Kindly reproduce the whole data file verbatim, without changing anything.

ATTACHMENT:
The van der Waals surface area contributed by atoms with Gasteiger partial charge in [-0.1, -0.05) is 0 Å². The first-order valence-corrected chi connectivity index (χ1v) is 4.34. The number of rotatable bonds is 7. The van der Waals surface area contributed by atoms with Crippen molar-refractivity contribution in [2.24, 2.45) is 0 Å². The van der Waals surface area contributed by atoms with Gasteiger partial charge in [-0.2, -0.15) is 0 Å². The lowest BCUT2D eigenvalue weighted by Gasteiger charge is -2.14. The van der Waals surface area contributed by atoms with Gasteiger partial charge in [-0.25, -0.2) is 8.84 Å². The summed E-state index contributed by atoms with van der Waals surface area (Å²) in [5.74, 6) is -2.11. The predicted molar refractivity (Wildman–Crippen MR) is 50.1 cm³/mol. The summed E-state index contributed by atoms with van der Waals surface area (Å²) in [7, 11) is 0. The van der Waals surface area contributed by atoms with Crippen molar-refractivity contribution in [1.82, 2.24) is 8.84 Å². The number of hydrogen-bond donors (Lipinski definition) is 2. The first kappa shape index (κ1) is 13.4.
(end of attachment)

The van der Waals surface area contributed by atoms with Gasteiger partial charge in [-0.1, -0.05) is 0 Å². The first-order valence-corrected chi connectivity index (χ1v) is 4.34. The number of rotatable bonds is 7. The van der Waals surface area contributed by atoms with Crippen molar-refractivity contribution in [2.24, 2.45) is 0 Å². The van der Waals surface area contributed by atoms with Gasteiger partial charge in [-0.2, -0.15) is 0 Å². The lowest BCUT2D eigenvalue weighted by Gasteiger charge is -2.14. The van der Waals surface area contributed by atoms with Gasteiger partial charge in [-0.25, -0.2) is 8.84 Å². The summed E-state index contributed by atoms with van der Waals surface area (Å²) in [5.74, 6) is -2.11. The predicted molar refractivity (Wildman–Crippen MR) is 50.1 cm³/mol. The summed E-state index contributed by atoms with van der Waals surface area (Å²) in [7, 11) is 0. The van der Waals surface area contributed by atoms with Crippen molar-refractivity contribution in [1.82, 2.24) is 8.84 Å². The number of hydrogen-bond donors (Lipinski definition) is 2. The first kappa shape index (κ1) is 13.4.